Percentage of Completion Method
Percentage of Completion Method of Accounting, revenues, and expenses of long-term contracts are recognized as a percentage of the work completed. This is in contrast to the completed contract method, which defers the reporting of income and expenses until a project is completed. The percentage-of-completion method of accounting is common for the construction industry, but companies in other sectors also use the method.
- The percentage of completion method reports revenues and expenses in terms of the work completed to date.
- This method can only be used if payment is assured and estimating completion is relatively straightforward.
- The percentage of completion method has been misused by some companies to boost short-term results.
Understanding the Percentage of Completion Method
The percentage of completion method of accounting requires the reporting of revenues and expenses on a period-by-period basis, as determined by the percentage of the contract that has been fulfilled. The current income and expenses are compared with the total estimated costs to determine the tax liability for the year. For example, a project that is 20% complete in year one and 35% complete in year two would only have the incremental 15% of the revenue recognized in the second year. The recognition of income and expenses on this work-in-progress basis applies to the income statement, but the balance sheet is handled the same way as the completed contract method.
There are two main conditions for the use of the percentage of completion method. First, collections by the company must be reasonably assured; second, the company must be able to reasonably estimate costs and the rate of project completion.
Examples of the Percentage of Completion Method
The percentage of completion accounting method is commonly used by construction accountants that are contractors for buildings, energy facilities, public sector infrastructure, and other long-term physical projects. It has also been used by defense contractors (think nuclear submarines or aircraft carriers) and software developers whose projects represent a multi-year commitment of resources. For software developers, the product must be a significant custom-designed project for a client.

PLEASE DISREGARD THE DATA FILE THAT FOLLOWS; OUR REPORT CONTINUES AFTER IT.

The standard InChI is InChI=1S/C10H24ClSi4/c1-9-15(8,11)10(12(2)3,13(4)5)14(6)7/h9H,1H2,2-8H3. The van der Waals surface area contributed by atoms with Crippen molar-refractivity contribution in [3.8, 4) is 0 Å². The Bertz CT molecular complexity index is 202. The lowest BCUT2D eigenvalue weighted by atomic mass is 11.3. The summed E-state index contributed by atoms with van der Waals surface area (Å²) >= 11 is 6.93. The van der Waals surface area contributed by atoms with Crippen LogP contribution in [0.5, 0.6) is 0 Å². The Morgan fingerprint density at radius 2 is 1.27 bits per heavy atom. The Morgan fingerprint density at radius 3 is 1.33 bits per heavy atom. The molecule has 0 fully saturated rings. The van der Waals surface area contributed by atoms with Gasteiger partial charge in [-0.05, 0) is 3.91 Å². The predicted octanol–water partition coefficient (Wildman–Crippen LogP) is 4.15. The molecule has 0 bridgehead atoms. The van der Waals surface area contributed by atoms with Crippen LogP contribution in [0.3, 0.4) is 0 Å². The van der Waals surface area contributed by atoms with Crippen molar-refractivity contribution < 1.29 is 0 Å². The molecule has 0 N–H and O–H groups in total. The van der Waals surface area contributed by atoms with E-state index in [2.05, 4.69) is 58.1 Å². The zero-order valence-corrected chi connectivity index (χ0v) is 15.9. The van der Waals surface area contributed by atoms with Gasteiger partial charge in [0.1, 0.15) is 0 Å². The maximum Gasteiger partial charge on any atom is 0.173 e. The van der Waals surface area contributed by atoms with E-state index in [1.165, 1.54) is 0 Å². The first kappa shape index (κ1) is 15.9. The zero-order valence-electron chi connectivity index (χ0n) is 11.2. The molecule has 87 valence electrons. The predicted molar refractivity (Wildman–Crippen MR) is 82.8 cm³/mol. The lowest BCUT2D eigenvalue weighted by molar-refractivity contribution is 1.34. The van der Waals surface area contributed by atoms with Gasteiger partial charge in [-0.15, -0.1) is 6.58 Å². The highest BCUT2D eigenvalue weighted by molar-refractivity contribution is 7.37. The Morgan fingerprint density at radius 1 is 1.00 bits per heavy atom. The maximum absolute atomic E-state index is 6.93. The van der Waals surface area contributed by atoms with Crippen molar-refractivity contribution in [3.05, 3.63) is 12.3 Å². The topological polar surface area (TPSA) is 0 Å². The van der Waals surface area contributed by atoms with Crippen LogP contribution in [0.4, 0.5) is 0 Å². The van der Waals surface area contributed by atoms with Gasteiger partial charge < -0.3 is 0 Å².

Fluor Corporation, a global engineering, and construction firm provide details about its use of the percentage of completion method in its 10-K filing under “Note 1 – Major Accounting Policies” of the notes to the consolidated financial statements. An analyst would learn that changes to total estimated contract costs or losses, if any, are recognized in the period in which they are determined by the company. Income recognized in excess of billed amounts is booked as a current asset under “contract work in progress” and billed amounts to clients in excess of income recognized to date are booked as a current liability under “advance billings on contracts.”
Potential for Abuse of the Percentage of Completion Method
The percentage of completion method is vulnerable to abuse by unethical companies. Those who wish to engage in creative accounting can easily move around income and expenses from one period to another period, understating or overstating amounts. This game would not be sustainable, however, as Toshiba Corp. discovered in 2015. The infrastructure unit of the Japanese conglomerate understated operating costs by approximately 152 billion yen ($1.2 billion) between 2008 and 2014. Shortly after the scandal broke, the CEO was forced to resign, and half the Board of Directors stepped down.
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Percentage of Completion Method
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